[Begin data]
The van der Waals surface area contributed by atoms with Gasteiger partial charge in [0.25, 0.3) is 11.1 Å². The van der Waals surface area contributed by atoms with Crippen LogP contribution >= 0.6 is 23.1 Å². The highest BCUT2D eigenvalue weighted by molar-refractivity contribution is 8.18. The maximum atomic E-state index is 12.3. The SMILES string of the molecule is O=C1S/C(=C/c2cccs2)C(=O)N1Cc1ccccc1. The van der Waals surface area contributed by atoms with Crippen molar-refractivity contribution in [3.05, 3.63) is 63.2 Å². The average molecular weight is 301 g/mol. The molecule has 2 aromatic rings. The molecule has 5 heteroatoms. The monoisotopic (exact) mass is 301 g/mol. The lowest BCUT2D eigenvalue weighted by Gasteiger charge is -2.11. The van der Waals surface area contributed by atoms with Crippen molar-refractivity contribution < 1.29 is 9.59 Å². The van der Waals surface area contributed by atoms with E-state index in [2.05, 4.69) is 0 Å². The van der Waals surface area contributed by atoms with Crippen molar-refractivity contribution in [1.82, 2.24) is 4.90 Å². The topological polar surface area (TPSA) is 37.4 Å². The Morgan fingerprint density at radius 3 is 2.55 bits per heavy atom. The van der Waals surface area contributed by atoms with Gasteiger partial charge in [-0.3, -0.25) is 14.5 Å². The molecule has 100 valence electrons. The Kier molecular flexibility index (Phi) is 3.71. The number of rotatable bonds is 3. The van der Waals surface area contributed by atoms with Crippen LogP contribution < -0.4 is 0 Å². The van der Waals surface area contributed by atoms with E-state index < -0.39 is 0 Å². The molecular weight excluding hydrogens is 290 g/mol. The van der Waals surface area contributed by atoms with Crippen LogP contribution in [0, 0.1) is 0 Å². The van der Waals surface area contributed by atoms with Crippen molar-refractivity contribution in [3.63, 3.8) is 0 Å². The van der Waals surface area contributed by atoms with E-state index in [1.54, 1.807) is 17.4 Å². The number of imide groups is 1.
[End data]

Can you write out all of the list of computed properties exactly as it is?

The van der Waals surface area contributed by atoms with Gasteiger partial charge in [0.25, 0.3) is 11.1 Å². The van der Waals surface area contributed by atoms with Crippen LogP contribution >= 0.6 is 23.1 Å². The highest BCUT2D eigenvalue weighted by molar-refractivity contribution is 8.18. The maximum atomic E-state index is 12.3. The SMILES string of the molecule is O=C1S/C(=C/c2cccs2)C(=O)N1Cc1ccccc1. The van der Waals surface area contributed by atoms with Crippen molar-refractivity contribution in [3.05, 3.63) is 63.2 Å². The average molecular weight is 301 g/mol. The molecule has 2 aromatic rings. The molecule has 5 heteroatoms. The monoisotopic (exact) mass is 301 g/mol. The lowest BCUT2D eigenvalue weighted by Gasteiger charge is -2.11. The van der Waals surface area contributed by atoms with Crippen molar-refractivity contribution < 1.29 is 9.59 Å². The van der Waals surface area contributed by atoms with E-state index in [2.05, 4.69) is 0 Å². The van der Waals surface area contributed by atoms with Crippen molar-refractivity contribution in [1.82, 2.24) is 4.90 Å². The topological polar surface area (TPSA) is 37.4 Å². The Morgan fingerprint density at radius 3 is 2.55 bits per heavy atom. The van der Waals surface area contributed by atoms with Gasteiger partial charge in [-0.3, -0.25) is 14.5 Å². The molecule has 100 valence electrons. The Kier molecular flexibility index (Phi) is 3.71. The number of rotatable bonds is 3. The van der Waals surface area contributed by atoms with Crippen LogP contribution < -0.4 is 0 Å². The van der Waals surface area contributed by atoms with E-state index < -0.39 is 0 Å². The molecular weight excluding hydrogens is 290 g/mol. The van der Waals surface area contributed by atoms with Crippen LogP contribution in [0, 0.1) is 0 Å². The van der Waals surface area contributed by atoms with Crippen molar-refractivity contribution in [3.63, 3.8) is 0 Å². The van der Waals surface area contributed by atoms with E-state index in [1.54, 1.807) is 17.4 Å². The number of imide groups is 1.